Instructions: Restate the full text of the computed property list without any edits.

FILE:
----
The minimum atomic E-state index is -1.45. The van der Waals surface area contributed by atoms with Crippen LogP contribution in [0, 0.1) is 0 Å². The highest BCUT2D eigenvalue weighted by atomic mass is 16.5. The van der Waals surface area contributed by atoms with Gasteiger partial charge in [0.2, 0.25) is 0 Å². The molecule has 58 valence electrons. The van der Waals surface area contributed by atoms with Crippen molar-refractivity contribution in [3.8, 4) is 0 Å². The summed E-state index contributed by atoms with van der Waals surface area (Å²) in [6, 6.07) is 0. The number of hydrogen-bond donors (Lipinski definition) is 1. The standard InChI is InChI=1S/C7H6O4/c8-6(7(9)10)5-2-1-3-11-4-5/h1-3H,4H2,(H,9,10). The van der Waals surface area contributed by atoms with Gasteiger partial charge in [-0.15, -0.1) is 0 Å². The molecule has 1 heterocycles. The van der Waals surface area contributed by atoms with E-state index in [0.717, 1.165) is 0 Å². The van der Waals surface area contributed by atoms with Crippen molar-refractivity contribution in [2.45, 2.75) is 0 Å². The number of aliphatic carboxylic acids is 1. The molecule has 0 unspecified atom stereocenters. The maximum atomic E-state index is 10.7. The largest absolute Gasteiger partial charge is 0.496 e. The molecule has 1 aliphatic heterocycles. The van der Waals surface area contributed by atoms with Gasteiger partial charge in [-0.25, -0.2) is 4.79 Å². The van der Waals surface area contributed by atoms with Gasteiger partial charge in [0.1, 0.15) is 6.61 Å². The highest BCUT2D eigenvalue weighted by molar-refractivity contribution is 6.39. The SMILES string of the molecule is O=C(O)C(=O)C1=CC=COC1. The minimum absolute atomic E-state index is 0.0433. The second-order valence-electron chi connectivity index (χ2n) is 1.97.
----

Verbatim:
The minimum atomic E-state index is -1.45. The van der Waals surface area contributed by atoms with Crippen LogP contribution in [0, 0.1) is 0 Å². The highest BCUT2D eigenvalue weighted by atomic mass is 16.5. The van der Waals surface area contributed by atoms with Gasteiger partial charge in [0.2, 0.25) is 0 Å². The molecule has 58 valence electrons. The van der Waals surface area contributed by atoms with Crippen molar-refractivity contribution in [3.8, 4) is 0 Å². The summed E-state index contributed by atoms with van der Waals surface area (Å²) in [6, 6.07) is 0. The number of hydrogen-bond donors (Lipinski definition) is 1. The standard InChI is InChI=1S/C7H6O4/c8-6(7(9)10)5-2-1-3-11-4-5/h1-3H,4H2,(H,9,10). The van der Waals surface area contributed by atoms with Gasteiger partial charge in [-0.15, -0.1) is 0 Å². The molecule has 1 heterocycles. The van der Waals surface area contributed by atoms with E-state index in [0.717, 1.165) is 0 Å². The van der Waals surface area contributed by atoms with Crippen molar-refractivity contribution in [2.45, 2.75) is 0 Å². The number of aliphatic carboxylic acids is 1. The molecule has 0 unspecified atom stereocenters. The maximum atomic E-state index is 10.7. The largest absolute Gasteiger partial charge is 0.496 e. The molecule has 1 aliphatic heterocycles. The van der Waals surface area contributed by atoms with Gasteiger partial charge in [-0.25, -0.2) is 4.79 Å². The van der Waals surface area contributed by atoms with Gasteiger partial charge in [0.1, 0.15) is 6.61 Å². The highest BCUT2D eigenvalue weighted by molar-refractivity contribution is 6.39. The SMILES string of the molecule is O=C(O)C(=O)C1=CC=COC1. The minimum absolute atomic E-state index is 0.0433. The second-order valence-electron chi connectivity index (χ2n) is 1.97.